26Version 1Crdenas, Tony (CA)DemocratRequires the Director of National Intelligence to establish an outreach program to assist small businesses in cyber threat education.Submitted
33Version 1Connolly (VA)DemocratFurther defines how classified cyber threat intelligence may be shared and used. Adds an additional provision stipulating that classified threat intelligence may only be used, retained, or further disclosed by a certified entity only for cybersecurity purposes. Made in Order
39Version 1Connolly (VA)DemocratLate Strengthens the policies and procedures governing the receipt, retention, use, and disclosure of non-publicly available cyber threat information shared with the Federal Government.Submitted
40Version 1Connolly (VA)DemocratLate Stipulates that the liability provisions for private sector entities are contingent upon the Privacy and Civil Liberties Oversight Board being operational.Submitted
41Version 1Connolly (VA)DemocratLate Prohibits an internet service provider from being granted immunity if acting as an agent of the Federal government.Submitted
7Version 1Conyers (MI), Schakowsky (IL), Jackson Lee (TX), Johnson, Hank (GA), Holt (NJ)DemocratAmends liabilty exemption to exclude "decisions made" from coverage. Made in Order
30Version 1Enyart, William (IL)DemocratRequires the Inspector General (IG) of the Intelligence Community, in consultation with each IG of each federal government department or agency to submit to Congress a report reviewing cyber threats to manufacturing and agricultural production in the U.S. The report is due within 180 days of CISPA’s enactment, and then semiannually thereafter. Submitted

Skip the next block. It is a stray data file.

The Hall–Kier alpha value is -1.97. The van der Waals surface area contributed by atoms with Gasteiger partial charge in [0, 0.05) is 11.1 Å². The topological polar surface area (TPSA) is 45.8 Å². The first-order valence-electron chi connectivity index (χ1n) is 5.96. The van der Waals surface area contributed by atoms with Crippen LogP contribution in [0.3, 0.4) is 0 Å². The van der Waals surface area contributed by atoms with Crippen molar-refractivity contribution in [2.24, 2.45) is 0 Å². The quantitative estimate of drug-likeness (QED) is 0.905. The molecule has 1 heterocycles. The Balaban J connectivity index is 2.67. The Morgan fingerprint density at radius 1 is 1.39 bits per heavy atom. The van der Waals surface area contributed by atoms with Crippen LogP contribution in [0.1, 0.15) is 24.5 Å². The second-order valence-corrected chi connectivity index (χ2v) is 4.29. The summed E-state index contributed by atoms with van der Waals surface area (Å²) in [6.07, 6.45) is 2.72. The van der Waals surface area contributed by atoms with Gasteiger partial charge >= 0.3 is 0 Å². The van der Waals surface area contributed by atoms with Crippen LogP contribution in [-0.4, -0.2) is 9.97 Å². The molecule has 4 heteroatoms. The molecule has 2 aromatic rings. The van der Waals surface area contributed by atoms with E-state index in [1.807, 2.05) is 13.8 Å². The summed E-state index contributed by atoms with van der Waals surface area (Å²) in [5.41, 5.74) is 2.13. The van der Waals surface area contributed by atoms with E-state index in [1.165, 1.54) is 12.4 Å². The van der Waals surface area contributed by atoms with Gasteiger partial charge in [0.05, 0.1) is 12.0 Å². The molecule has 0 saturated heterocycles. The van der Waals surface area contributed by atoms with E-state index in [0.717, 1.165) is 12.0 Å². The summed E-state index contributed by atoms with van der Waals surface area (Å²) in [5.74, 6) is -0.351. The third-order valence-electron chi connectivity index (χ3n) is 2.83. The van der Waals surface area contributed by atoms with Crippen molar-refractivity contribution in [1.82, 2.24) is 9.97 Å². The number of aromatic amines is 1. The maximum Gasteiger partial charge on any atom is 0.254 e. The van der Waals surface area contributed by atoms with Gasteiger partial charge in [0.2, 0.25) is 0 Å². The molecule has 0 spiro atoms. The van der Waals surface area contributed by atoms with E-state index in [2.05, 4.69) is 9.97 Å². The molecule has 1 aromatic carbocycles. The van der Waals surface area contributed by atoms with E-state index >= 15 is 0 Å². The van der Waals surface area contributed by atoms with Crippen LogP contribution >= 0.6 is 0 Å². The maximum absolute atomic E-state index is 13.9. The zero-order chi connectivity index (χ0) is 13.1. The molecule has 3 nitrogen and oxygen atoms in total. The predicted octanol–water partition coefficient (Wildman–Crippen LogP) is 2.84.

1Version 1Franks (AZ)RepublicanWithdrawn Broadens the definitions of Cyber Threat Information, Cyber Threat Intelligence, Cybersecurity Purpose, and Cybersecurity System within CISPA to ensure these terms include vulnerabilities to natural and manmade electromagnetic pulse. Withdrawn
10Version 1Grayson (FL)DemocratRequires the federal government to obtain a warrant before it conducts an affirmative search on information shared with it under the authority of this bill. Specifically, strikes “for a purpose other than a purpose referred to in paragraph (1)” on p. 11, beginning on line 23, and inserts “without a warrant obtained in accordance with the fourth amendment to the Constitution of the United States”.Submitted
13Version 1Jackson Lee (TX)DemocratProtects Internet users by promoting responsible actions by private entities and individuals seeking to address cyber security threats. The amendment limits liability protection to steps taken to secure an entity's network while under cyber attack, but would not extend protection to offensive actions taken against external networks or perceived threats. Submitted
14Version 1Jackson Lee (TX)DemocratExpresses the Sense of the Congress that the United States should work for international cooperative agreements to protect critical infrastructure and institutions from cyber threats. Electric Utility grids, refineries, oil and gas extraction systems, pipelines, water treatment systems, sewage systems, medical devices and hospitals should be among the systems that are protected.Submitted
15Version 1Jackson Lee (TX)DemocratEnhances privacy protection by preventing unnecessary disclosures of personal information by limiting reporting in cases involving an imminent threat of harm or death. Assists agencies in focusing resources on matters of greatest threat to national cyber security.Submitted